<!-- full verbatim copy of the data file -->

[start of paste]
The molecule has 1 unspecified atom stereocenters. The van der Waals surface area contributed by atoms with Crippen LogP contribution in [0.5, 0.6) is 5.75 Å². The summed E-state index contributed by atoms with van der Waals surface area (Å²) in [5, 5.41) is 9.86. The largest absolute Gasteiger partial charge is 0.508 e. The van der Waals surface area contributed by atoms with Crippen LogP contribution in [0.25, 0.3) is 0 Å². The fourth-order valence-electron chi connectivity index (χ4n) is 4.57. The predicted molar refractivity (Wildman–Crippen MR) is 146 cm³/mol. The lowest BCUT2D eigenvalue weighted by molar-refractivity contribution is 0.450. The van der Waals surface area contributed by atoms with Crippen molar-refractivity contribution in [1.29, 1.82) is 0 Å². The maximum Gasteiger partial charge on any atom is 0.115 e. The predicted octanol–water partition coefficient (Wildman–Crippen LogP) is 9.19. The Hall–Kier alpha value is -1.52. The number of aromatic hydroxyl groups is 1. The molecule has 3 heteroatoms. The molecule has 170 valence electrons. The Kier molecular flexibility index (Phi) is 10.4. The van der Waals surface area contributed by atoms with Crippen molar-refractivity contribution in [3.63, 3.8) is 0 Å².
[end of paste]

The molecule has 1 unspecified atom stereocenters. The van der Waals surface area contributed by atoms with Crippen LogP contribution in [0.5, 0.6) is 5.75 Å². The summed E-state index contributed by atoms with van der Waals surface area (Å²) in [5, 5.41) is 9.86. The largest absolute Gasteiger partial charge is 0.508 e. The van der Waals surface area contributed by atoms with Crippen LogP contribution in [0.25, 0.3) is 0 Å². The fourth-order valence-electron chi connectivity index (χ4n) is 4.57. The predicted molar refractivity (Wildman–Crippen MR) is 146 cm³/mol. The lowest BCUT2D eigenvalue weighted by molar-refractivity contribution is 0.450. The van der Waals surface area contributed by atoms with Crippen molar-refractivity contribution in [1.29, 1.82) is 0 Å². The maximum Gasteiger partial charge on any atom is 0.115 e. The predicted octanol–water partition coefficient (Wildman–Crippen LogP) is 9.19. The Hall–Kier alpha value is -1.52. The number of aromatic hydroxyl groups is 1. The molecule has 3 heteroatoms. The molecule has 170 valence electrons. The Kier molecular flexibility index (Phi) is 10.4. The van der Waals surface area contributed by atoms with Crippen molar-refractivity contribution in [3.63, 3.8) is 0 Å².